could still go through life

driven by feelings of inferiority and defiance.

Sally: It was now a crime for anyone to assist Jews,

so no one was willing to do that.

One night, it was early fall 1942,

and we bundled together whatever we could.

And I, being the oldest child in the family,

was given a little bundle to carry,

and my mother and father carried the little children.

And we went into the fields, and in the fields,

what we did was dig holes in the newly harvested grains,

and we got into those holes.

And the idea was to come out at night

and live on whatever nature provided in those fields.

Debbie: With Nazi soldiers searching all around for them

and the other Jews of the town, my family spent three months

running through forests and fields,

all the time hoping to find a safer place to hide.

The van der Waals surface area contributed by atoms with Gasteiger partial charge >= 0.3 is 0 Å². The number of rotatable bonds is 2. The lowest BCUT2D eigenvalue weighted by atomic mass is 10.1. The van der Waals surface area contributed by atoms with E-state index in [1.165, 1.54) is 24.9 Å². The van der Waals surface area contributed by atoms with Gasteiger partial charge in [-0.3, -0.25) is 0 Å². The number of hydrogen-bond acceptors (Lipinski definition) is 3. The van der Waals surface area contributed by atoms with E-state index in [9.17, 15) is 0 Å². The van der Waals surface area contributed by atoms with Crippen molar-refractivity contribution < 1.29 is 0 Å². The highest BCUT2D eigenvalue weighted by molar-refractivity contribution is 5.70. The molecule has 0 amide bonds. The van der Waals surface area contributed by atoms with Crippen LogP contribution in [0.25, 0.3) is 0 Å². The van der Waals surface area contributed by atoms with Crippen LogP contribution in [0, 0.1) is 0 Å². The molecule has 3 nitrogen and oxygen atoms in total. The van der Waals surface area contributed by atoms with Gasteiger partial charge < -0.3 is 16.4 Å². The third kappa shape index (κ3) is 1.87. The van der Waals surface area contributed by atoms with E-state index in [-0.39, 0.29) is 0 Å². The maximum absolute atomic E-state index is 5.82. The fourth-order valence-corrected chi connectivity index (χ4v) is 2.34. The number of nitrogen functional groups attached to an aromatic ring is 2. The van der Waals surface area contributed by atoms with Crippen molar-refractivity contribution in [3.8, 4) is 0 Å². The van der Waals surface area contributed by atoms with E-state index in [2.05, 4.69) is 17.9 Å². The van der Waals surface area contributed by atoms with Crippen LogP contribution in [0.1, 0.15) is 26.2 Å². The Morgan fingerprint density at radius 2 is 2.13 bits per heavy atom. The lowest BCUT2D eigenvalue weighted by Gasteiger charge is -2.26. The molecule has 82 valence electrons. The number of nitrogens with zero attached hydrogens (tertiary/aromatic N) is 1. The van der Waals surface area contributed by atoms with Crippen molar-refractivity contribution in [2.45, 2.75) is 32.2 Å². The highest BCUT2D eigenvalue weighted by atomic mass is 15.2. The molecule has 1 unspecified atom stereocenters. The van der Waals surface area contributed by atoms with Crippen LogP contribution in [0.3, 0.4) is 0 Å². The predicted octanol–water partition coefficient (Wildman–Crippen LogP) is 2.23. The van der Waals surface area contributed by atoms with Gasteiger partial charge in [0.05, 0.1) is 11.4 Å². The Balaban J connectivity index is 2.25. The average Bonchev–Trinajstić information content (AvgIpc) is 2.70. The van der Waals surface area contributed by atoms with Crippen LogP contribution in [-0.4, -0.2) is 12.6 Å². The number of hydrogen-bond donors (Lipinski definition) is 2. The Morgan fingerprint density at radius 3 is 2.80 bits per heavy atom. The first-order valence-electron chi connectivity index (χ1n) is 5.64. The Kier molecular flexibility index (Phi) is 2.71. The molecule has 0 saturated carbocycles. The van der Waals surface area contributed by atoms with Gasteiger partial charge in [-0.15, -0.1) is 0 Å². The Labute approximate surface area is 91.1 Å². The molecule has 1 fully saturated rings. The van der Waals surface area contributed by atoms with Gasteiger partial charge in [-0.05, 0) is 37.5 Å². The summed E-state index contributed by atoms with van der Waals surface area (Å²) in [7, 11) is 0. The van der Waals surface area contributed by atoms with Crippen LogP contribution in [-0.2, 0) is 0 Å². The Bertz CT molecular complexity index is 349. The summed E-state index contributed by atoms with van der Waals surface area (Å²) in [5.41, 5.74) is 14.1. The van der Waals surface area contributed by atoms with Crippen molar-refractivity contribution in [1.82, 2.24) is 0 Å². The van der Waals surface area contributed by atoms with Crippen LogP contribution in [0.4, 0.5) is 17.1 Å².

Sally: The idea was to get in here,

pull out all the insides.

See, when you pull out these insides, this still stands up.

And we, like, made a house in there, and we got in there,

and then we pulled this towards us,

and we were supposed to sit that way quietly all day

because all around came farmers to work.

But the kids didn't want to stay in there,

so we crept out little by little.

And before you know it,

we joined in the middle somewhere.

And before you know it, we use this at night to sleep,

and by day, we were really out here in the middle.

And the farmers saw us and pretended not to.

So this was my house.

You have to understand that the Nazis knew

that in this town, the Jews did not show up.

Where were they? They were searching all around.

And these farmers, some had family

who worked for the Germans

and were finding out things,

and they were giving us this information.

They also began to share with us their food.